Health Effects and Benefits of Fish oil’s on our Health :Where do we stand?

23rd Feb. 2017, 16:46 pm
Health Effects and Benefits of Fish oil’s on our Health :Where do we stand?

There have been a huge number of researches over the past few years, which have stressed on the importance of fish oil as a product which ensures the overall well-being of a person.

The Dietary Guidelines for Americans 2015-202 advises a normal adult to eat about 8 ounces of seafood for a week. This guideline ensures that two essential omega-3 fatty acids called docosahexaenoic acid (DHA) and eicosapentaenoic acid (EPA) are embedded into your diet.

Omega-3 fatty acids play an important role in normal growth, brain function, metabolism, development and helps curb inflammation, according to a study put forward by the National Center for Complementary and Integrative Health. As our body itself cannot produce these, it has to be consumed.

Nowadays, most people have moved on to prefer taking fish oil supplements instead of the weekly requirement of fish products. According to a study published by National Institute of Health study, 7.8% of Americans used fish oil on 2012 while other studies indicate the number to be as high as 23%.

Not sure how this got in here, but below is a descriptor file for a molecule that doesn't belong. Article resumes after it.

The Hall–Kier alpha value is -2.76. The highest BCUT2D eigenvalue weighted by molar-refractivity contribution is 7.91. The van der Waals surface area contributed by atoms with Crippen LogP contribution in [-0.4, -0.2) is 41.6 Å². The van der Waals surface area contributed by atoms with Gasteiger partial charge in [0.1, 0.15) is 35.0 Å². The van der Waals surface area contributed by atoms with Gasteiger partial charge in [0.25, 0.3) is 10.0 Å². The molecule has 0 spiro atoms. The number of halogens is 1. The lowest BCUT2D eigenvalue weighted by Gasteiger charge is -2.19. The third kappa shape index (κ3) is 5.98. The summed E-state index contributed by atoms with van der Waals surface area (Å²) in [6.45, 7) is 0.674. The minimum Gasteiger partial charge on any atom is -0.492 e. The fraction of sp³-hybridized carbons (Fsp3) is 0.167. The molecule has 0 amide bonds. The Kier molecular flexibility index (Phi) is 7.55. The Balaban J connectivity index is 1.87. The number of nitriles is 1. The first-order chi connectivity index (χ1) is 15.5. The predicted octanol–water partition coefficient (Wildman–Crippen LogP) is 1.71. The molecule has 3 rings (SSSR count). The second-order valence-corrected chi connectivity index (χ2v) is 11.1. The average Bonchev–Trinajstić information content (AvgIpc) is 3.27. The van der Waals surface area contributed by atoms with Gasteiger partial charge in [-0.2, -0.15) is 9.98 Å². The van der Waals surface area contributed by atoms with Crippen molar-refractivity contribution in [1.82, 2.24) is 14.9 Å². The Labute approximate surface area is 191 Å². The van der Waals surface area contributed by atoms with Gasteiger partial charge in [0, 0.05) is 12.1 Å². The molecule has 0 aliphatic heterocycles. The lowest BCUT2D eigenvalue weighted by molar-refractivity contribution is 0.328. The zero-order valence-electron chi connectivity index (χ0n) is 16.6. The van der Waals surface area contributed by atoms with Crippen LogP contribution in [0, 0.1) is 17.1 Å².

Where do we stand when it comes to the supplements of fish oil? What have studies suggested over the past few years? Do eating fish oil supplements actually take care of our Omega-3 fatty acid needs? Where do we stand?

Before and during the 18th Century: it is curative for ailments

According to the National Museum of American History, Northern European fishing communities, especially Germany and Britain had been using fish cod liver oil in order to treat rheumatism rickets, gout, and tuberculosis.


It has also been known that it was used as a curative for wounds, body aches, cold, skin diseases and it was mass produced on the 1700’s to the 1800’s.

19th Century: Fish oil as a business opportunity

In the beginning of the 19th century, the technology of its production took off as a commercial industry. According to the Food and Agriculture Organization of the United Nations, increased production of herring, created fish oil production activities to start off in an exponential rate in northern Europe and North America.